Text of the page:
Spice up simple coloring with some dot connecting activities for your child.

Dot Connecting Activities for Little Kids

by Mary Davis

Don't you just hate it when a simple activity sheet or coloring page actually does more than just entertain your toddler or preschooler? Of course not. Take dot-connecting pictures, for example. You can buy follow-the-dot activity books, print sheets from the Internet, or make your own. If you can't find activity sheets that feature race cars for your future NASCAR champ, you can use white correction fluid to cover up some of the lines in the picture. Then, just draw your own dots and whatever else you want to include for the best learning activity for his age. The benefits of dot-connecting pictures include following directions, using small motor skills to hold crayons or pencils, and reasoning skills. Your Earnhardt fan will also learn to recognize numbers and letters in order, and also learn different shapes, depending on the type of learning symbol sheets you use.

1. Simply Dots

Make your own easy dot-connecting activity pages with no letters or numbers, simply dots. Trace an easy coloring book picture, drawing big dots for some of the outline of the picture. This way, any toddler or preschooler can complete a picture and be proud of her work. Pictures with only dots allow her to begin where she wants and finish the picture with several different connecting lines. As she gains practice at drawing a line from one dot to another, she will most likely reason out that she could start at one point and draw a longer line to finish her picture.

2. Different Shapes

Shapes work well in finish-the-picture activities. Some worksheets or coloring and activity books may have just one shape in place of dots, like stars. A more advanced worksheet will have two different shapes, so your little learner will realize that he can create two different figures by following the different shapes. You can create these shaped dot-connecting pictures in the same way as creating dot pages in Section 1.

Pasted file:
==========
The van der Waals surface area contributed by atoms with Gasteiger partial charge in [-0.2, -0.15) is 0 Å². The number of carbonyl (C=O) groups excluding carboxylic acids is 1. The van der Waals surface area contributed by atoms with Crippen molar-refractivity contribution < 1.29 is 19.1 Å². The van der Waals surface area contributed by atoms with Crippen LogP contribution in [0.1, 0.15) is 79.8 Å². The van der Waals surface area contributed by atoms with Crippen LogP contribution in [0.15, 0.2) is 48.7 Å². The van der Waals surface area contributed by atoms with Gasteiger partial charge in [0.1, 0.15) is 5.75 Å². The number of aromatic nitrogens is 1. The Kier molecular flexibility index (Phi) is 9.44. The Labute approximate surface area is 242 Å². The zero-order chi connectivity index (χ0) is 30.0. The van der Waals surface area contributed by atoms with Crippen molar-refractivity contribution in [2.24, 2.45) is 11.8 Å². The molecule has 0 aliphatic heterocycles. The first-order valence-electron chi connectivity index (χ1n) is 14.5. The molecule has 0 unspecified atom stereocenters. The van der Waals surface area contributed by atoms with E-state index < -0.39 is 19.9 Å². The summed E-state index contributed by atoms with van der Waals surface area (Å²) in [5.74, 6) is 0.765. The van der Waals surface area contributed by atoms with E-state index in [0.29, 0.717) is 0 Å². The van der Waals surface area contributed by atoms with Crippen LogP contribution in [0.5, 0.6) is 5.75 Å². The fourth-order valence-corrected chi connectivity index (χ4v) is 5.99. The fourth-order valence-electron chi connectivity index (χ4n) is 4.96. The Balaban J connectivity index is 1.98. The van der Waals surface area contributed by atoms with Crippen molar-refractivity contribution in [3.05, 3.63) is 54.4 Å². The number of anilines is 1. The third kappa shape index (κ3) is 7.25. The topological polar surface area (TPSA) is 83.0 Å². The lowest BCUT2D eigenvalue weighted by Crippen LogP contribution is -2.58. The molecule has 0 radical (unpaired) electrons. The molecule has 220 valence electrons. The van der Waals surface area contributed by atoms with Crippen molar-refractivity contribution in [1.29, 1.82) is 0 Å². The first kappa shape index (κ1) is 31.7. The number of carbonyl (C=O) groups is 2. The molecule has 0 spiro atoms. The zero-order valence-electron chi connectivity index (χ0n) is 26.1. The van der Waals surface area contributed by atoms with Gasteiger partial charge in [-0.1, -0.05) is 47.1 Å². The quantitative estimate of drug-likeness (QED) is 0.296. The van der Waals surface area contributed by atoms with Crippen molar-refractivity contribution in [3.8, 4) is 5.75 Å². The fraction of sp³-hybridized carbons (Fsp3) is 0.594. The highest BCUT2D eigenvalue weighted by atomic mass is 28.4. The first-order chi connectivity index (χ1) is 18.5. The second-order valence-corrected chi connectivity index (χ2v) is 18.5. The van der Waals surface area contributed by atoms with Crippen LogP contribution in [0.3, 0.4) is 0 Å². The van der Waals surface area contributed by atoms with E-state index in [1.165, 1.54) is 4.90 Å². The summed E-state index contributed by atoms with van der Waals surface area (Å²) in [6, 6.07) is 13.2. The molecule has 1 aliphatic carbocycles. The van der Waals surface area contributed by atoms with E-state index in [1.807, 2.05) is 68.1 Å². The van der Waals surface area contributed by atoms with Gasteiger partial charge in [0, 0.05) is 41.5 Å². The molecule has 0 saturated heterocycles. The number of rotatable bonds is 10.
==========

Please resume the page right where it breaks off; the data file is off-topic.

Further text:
3. Numbers

Numbers in place of or beside the dots in a connecting picture will challenge a beginner to start at number one and follow the dots until the numbers end and the picture is complete. Use books that increase in difficulty to keep the activities challenging and make her more and more proud of her accomplishments in finishing the pictures. Usborne Publishing has many themed books to choose from for this age range, as do School Zone and Carson-Dellosa books.

4. Letters

Follow-the-letter activities are similar to the number ones, except they use the alphabet. Again, beginning with fewer letters or dots to connect will help beginners get the hang of the activity, with a bonus of increasing their knowledge of the letters. Sterling Publishing and School Zone have a wide choice of dot-connecting activity books.

5. Create My Own Picture

Blank dots game sheets allow your child to use his imagination as he connects the dots to create his own picture. The dot game is a page of evenly-spaced dots intended for the game players to connect two dots at a time and try to make a square to claim as his own. These grids will give him the practice of connecting dots two-by-two and reasoning out how he wants the picture to look.

6. Online Activities

Open up a new realm of "pencil activities" by logging on to a web site that is designed for children to use the mouse's cursor and connect dots or symbols of some sort. Funbrain and Sprout Online are two sites that offer online dot activities. Not only will she love completing the pictures, she'll also learn how to operate the computer and mouse. Eye-hand coordination is another benefit of online games and drawing.

About the Author

Since 1992, Mary Davis has sold numerous articles and stories, greeting cards, calendars and novelty items. She also has sold Christian education reproducible books and Christian children's journals. She writes Sunday school curricula and teacher ideas and tips for both Christian and secular markets. Her topics include everything from children's stories to OSHA/safety topics.

Photo Credits

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